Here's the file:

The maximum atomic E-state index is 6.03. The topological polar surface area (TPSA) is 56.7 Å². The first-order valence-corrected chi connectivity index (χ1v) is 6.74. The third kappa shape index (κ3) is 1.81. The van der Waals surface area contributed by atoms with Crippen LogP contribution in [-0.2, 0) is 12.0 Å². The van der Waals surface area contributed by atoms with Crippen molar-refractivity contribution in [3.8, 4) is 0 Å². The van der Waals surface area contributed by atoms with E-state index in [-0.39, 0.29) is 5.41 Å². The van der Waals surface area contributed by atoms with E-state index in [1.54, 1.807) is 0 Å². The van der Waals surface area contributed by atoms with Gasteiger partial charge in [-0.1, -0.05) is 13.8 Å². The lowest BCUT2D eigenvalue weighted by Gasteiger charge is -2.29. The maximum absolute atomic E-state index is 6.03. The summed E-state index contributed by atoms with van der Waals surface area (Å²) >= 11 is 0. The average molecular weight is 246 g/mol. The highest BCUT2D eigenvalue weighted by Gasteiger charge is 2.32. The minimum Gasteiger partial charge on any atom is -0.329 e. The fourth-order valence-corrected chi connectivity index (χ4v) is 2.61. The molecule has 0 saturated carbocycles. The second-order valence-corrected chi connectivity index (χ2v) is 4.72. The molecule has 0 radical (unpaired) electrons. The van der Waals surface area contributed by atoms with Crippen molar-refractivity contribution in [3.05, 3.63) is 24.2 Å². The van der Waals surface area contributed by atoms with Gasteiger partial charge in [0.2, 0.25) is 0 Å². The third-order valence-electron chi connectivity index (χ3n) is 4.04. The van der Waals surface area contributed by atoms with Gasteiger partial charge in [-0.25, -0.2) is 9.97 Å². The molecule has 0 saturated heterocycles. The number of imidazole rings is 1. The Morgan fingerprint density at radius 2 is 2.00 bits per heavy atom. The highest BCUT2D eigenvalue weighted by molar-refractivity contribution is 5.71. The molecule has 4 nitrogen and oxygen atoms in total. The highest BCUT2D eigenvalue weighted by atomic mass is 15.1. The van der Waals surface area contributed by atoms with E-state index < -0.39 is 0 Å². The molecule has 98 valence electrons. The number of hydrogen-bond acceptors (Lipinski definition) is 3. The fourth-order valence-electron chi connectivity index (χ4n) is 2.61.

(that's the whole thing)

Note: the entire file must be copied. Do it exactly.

The maximum atomic E-state index is 6.03. The topological polar surface area (TPSA) is 56.7 Å². The first-order valence-corrected chi connectivity index (χ1v) is 6.74. The third kappa shape index (κ3) is 1.81. The van der Waals surface area contributed by atoms with Crippen LogP contribution in [-0.2, 0) is 12.0 Å². The van der Waals surface area contributed by atoms with Crippen molar-refractivity contribution in [3.8, 4) is 0 Å². The van der Waals surface area contributed by atoms with E-state index in [-0.39, 0.29) is 5.41 Å². The van der Waals surface area contributed by atoms with E-state index in [1.54, 1.807) is 0 Å². The van der Waals surface area contributed by atoms with Gasteiger partial charge in [-0.1, -0.05) is 13.8 Å². The lowest BCUT2D eigenvalue weighted by Gasteiger charge is -2.29. The maximum absolute atomic E-state index is 6.03. The summed E-state index contributed by atoms with van der Waals surface area (Å²) >= 11 is 0. The average molecular weight is 246 g/mol. The highest BCUT2D eigenvalue weighted by Gasteiger charge is 2.32. The minimum Gasteiger partial charge on any atom is -0.329 e. The fourth-order valence-corrected chi connectivity index (χ4v) is 2.61. The molecule has 0 saturated carbocycles. The second-order valence-corrected chi connectivity index (χ2v) is 4.72. The molecule has 0 radical (unpaired) electrons. The van der Waals surface area contributed by atoms with Crippen molar-refractivity contribution in [3.05, 3.63) is 24.2 Å². The van der Waals surface area contributed by atoms with Gasteiger partial charge in [0.2, 0.25) is 0 Å². The third-order valence-electron chi connectivity index (χ3n) is 4.04. The van der Waals surface area contributed by atoms with Gasteiger partial charge in [-0.25, -0.2) is 9.97 Å². The molecule has 0 saturated heterocycles. The number of imidazole rings is 1. The Morgan fingerprint density at radius 2 is 2.00 bits per heavy atom. The highest BCUT2D eigenvalue weighted by molar-refractivity contribution is 5.71. The molecule has 4 nitrogen and oxygen atoms in total. The highest BCUT2D eigenvalue weighted by atomic mass is 15.1. The van der Waals surface area contributed by atoms with E-state index < -0.39 is 0 Å². The molecule has 98 valence electrons. The number of hydrogen-bond acceptors (Lipinski definition) is 3. The fourth-order valence-electron chi connectivity index (χ4n) is 2.61.